Dear Commons Community,
Willis Hawley, professor emeritus of education and public policy at the University of Maryland College Park, former dean of the college of education from 1993 to 1998 and former dean of the Peabody College of Education and Human Development at Vanderbilt University from 1980 to 1989, has a piece in the current edition of Education Week entitled, “The 2015 Report on Colleges of Education: Why Some Prospered, and Many Fell by the Wayside”. He paints a gloomy picture for many schools of education unless they are willing to transform and address a number of quality issues that have evolved with respect to their teacher education programs. He predicts that “many were either eliminated or became mere shadows of their former selves.” He sees a convergence of federal and state policies, foundation money, and technical expertise from consulting companies as forcing schools of education to change or become much less significant players in public education. I am not sure that this will be the case and not likely within the next five years but it does speak to some of the issues that are of concern to schools of education across the country and especially those in large urban areas such as those in CUNY’s colleges. Recent policies approved by the New York State Board of Regents allowing entities other than colleges and universities to certify teachers is an example of the type of political activity that will force schools of education to consider whether their teacher education programs can continue as they are.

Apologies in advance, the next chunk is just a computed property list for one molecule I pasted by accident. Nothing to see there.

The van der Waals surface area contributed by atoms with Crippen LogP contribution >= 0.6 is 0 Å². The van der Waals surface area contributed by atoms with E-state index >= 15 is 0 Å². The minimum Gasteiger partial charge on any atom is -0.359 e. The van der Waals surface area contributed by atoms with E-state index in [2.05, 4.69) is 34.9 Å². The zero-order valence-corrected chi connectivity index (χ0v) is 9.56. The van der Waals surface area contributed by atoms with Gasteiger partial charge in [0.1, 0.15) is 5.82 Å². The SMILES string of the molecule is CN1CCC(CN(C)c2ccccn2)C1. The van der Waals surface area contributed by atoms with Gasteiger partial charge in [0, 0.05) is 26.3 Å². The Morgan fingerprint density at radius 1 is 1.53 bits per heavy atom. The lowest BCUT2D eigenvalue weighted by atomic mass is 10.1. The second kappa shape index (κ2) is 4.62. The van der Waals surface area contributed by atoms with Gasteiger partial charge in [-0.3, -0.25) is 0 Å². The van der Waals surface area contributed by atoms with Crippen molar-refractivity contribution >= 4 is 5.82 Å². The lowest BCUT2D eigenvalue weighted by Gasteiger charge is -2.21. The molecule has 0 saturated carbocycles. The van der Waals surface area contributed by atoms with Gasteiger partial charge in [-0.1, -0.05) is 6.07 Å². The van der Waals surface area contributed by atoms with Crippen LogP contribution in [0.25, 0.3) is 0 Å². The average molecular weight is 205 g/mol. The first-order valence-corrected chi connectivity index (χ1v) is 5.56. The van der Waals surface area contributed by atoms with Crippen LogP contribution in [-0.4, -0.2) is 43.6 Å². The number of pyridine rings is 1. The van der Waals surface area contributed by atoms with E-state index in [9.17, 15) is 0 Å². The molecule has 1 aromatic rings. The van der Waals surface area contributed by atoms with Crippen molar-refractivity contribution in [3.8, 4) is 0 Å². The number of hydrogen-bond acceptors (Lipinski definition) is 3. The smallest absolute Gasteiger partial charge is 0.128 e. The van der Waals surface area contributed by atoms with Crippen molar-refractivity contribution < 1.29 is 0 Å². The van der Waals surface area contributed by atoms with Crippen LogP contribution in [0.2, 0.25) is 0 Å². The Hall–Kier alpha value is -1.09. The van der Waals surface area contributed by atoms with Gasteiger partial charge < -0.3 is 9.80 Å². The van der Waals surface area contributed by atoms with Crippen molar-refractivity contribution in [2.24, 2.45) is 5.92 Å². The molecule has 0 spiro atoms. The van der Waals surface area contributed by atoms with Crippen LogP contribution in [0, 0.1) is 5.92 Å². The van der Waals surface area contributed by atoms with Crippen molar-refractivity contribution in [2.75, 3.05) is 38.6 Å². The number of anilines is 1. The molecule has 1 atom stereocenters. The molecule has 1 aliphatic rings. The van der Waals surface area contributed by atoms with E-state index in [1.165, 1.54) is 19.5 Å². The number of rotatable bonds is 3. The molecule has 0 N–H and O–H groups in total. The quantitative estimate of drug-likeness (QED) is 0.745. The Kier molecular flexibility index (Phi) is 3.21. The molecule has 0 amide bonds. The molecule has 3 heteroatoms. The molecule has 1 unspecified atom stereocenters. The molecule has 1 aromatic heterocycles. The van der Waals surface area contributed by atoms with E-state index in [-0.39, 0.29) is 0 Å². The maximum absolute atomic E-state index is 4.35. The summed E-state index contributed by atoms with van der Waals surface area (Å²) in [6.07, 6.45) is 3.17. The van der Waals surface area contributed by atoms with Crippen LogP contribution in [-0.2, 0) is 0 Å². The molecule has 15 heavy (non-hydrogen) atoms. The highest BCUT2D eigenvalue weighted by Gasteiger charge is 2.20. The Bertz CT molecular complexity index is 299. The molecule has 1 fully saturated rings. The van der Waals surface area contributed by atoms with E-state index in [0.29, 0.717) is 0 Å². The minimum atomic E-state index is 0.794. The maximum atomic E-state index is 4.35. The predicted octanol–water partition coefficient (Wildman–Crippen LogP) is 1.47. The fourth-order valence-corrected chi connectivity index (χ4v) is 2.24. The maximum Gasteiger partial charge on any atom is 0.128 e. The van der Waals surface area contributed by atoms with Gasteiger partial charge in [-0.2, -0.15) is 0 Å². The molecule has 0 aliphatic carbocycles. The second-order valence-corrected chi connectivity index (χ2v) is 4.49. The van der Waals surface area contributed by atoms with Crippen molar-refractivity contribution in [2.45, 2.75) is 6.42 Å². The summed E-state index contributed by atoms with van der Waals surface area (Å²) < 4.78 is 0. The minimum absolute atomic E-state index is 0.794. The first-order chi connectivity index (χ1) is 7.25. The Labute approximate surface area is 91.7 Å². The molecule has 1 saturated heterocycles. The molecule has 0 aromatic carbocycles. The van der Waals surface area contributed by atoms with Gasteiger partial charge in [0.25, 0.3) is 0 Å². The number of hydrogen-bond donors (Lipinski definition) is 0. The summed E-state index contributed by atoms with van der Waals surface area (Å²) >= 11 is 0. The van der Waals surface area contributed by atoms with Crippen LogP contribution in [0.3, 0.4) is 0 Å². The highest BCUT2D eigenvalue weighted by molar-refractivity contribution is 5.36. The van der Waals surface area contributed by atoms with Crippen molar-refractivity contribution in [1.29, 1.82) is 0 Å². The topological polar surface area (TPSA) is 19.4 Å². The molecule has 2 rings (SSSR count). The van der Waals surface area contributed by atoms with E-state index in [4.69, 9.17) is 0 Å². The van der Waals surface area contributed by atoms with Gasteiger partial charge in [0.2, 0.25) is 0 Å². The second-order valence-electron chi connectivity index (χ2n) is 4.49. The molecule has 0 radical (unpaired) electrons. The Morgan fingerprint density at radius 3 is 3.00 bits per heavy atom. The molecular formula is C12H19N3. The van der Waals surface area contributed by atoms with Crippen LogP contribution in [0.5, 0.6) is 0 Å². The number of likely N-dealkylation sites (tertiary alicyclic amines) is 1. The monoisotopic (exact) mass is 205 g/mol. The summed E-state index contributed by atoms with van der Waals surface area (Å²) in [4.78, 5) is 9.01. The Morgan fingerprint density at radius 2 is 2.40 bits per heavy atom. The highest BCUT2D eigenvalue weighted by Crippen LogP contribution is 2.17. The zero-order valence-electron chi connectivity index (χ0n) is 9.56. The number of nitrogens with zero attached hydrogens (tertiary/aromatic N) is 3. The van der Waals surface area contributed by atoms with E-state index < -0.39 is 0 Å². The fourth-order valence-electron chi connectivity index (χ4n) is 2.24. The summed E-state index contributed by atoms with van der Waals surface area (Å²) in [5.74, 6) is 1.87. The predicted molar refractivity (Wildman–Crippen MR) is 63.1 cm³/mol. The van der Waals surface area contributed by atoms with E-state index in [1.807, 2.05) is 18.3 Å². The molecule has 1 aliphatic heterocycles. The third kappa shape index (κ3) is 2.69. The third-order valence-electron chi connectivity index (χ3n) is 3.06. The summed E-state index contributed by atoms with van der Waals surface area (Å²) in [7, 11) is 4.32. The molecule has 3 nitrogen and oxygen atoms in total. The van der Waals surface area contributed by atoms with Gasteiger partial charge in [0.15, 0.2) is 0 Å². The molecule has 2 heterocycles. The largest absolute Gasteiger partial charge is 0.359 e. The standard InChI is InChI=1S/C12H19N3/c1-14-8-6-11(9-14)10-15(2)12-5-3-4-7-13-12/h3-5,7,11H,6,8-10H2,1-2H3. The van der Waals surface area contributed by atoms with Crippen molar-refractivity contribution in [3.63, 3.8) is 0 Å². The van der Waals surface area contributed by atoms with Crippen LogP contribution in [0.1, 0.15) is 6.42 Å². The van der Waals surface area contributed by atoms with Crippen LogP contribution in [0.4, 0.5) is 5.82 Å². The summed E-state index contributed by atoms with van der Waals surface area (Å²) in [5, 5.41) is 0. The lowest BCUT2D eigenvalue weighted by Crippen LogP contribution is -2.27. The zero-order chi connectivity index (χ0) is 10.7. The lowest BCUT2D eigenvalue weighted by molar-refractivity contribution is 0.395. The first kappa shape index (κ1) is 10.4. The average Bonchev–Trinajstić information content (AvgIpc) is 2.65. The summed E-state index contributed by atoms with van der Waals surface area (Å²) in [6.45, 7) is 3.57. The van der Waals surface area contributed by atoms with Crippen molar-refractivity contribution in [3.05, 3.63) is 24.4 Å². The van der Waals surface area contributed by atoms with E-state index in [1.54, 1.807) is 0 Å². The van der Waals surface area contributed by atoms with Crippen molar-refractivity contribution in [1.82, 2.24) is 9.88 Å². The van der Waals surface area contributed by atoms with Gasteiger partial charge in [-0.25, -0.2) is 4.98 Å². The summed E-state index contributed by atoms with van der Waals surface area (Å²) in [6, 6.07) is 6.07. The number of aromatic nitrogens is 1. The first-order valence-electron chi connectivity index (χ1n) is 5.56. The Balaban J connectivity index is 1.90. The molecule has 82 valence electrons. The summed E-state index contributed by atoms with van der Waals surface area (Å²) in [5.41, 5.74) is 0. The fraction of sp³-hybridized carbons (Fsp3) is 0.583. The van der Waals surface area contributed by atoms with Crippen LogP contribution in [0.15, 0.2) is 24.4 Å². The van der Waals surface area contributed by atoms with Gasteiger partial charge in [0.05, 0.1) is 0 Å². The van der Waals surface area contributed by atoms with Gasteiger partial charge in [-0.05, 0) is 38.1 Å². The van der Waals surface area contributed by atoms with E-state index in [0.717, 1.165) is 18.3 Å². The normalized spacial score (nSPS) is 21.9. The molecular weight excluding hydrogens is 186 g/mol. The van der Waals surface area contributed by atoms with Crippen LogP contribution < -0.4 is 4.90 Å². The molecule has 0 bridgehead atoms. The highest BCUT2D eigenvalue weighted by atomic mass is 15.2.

The full article is available at: http://www.edweek.org/ew/articles/2010/06/09/33hawley.h29.html?tkn=QOQFY0zLqcXWvIhWIsgXLp%2B6x7leku2lUQLe&cmp=clp-edweek